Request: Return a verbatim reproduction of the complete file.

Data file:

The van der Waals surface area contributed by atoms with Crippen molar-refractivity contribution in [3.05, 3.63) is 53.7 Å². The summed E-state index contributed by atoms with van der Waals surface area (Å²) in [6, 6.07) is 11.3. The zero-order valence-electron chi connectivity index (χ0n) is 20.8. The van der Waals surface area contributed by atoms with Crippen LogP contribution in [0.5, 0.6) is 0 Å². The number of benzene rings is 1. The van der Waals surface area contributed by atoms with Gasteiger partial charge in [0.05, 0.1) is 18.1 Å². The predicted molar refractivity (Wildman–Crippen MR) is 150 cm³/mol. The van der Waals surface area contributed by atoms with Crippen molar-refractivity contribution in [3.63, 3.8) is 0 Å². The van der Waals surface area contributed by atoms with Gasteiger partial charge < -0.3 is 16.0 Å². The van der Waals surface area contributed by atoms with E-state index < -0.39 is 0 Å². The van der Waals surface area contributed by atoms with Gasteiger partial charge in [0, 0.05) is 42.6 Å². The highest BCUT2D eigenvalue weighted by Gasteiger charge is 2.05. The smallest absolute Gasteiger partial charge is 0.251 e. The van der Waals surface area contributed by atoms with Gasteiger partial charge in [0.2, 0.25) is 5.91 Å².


The van der Waals surface area contributed by atoms with Crippen molar-refractivity contribution in [3.05, 3.63) is 53.7 Å². The summed E-state index contributed by atoms with van der Waals surface area (Å²) in [6, 6.07) is 11.3. The zero-order valence-electron chi connectivity index (χ0n) is 20.8. The van der Waals surface area contributed by atoms with Crippen LogP contribution in [0.5, 0.6) is 0 Å². The number of benzene rings is 1. The van der Waals surface area contributed by atoms with Gasteiger partial charge in [0.05, 0.1) is 18.1 Å². The predicted molar refractivity (Wildman–Crippen MR) is 150 cm³/mol. The van der Waals surface area contributed by atoms with Crippen molar-refractivity contribution in [3.63, 3.8) is 0 Å². The van der Waals surface area contributed by atoms with Gasteiger partial charge < -0.3 is 16.0 Å². The van der Waals surface area contributed by atoms with E-state index < -0.39 is 0 Å². The van der Waals surface area contributed by atoms with Gasteiger partial charge in [0, 0.05) is 42.6 Å². The highest BCUT2D eigenvalue weighted by Gasteiger charge is 2.05. The smallest absolute Gasteiger partial charge is 0.251 e. The van der Waals surface area contributed by atoms with Gasteiger partial charge in [0.2, 0.25) is 5.91 Å².